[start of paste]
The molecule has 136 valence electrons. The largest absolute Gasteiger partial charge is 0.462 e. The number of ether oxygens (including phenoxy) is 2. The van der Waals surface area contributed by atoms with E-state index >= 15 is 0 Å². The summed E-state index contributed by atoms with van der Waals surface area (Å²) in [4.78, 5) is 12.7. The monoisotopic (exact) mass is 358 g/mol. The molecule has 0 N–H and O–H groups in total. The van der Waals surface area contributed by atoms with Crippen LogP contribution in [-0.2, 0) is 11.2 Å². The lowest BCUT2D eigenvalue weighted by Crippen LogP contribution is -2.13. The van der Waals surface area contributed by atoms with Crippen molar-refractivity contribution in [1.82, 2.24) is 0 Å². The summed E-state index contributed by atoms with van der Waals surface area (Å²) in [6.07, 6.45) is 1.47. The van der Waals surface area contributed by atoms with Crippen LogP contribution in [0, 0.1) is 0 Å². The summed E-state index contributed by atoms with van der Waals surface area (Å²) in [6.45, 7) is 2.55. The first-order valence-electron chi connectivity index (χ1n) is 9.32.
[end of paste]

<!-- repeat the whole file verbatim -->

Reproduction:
The molecule has 136 valence electrons. The largest absolute Gasteiger partial charge is 0.462 e. The number of ether oxygens (including phenoxy) is 2. The van der Waals surface area contributed by atoms with E-state index >= 15 is 0 Å². The summed E-state index contributed by atoms with van der Waals surface area (Å²) in [4.78, 5) is 12.7. The monoisotopic (exact) mass is 358 g/mol. The molecule has 0 N–H and O–H groups in total. The van der Waals surface area contributed by atoms with Crippen LogP contribution in [-0.2, 0) is 11.2 Å². The lowest BCUT2D eigenvalue weighted by Crippen LogP contribution is -2.13. The van der Waals surface area contributed by atoms with Crippen molar-refractivity contribution in [1.82, 2.24) is 0 Å². The summed E-state index contributed by atoms with van der Waals surface area (Å²) in [6.07, 6.45) is 1.47. The van der Waals surface area contributed by atoms with Crippen LogP contribution in [0, 0.1) is 0 Å². The summed E-state index contributed by atoms with van der Waals surface area (Å²) in [6.45, 7) is 2.55. The first-order valence-electron chi connectivity index (χ1n) is 9.32.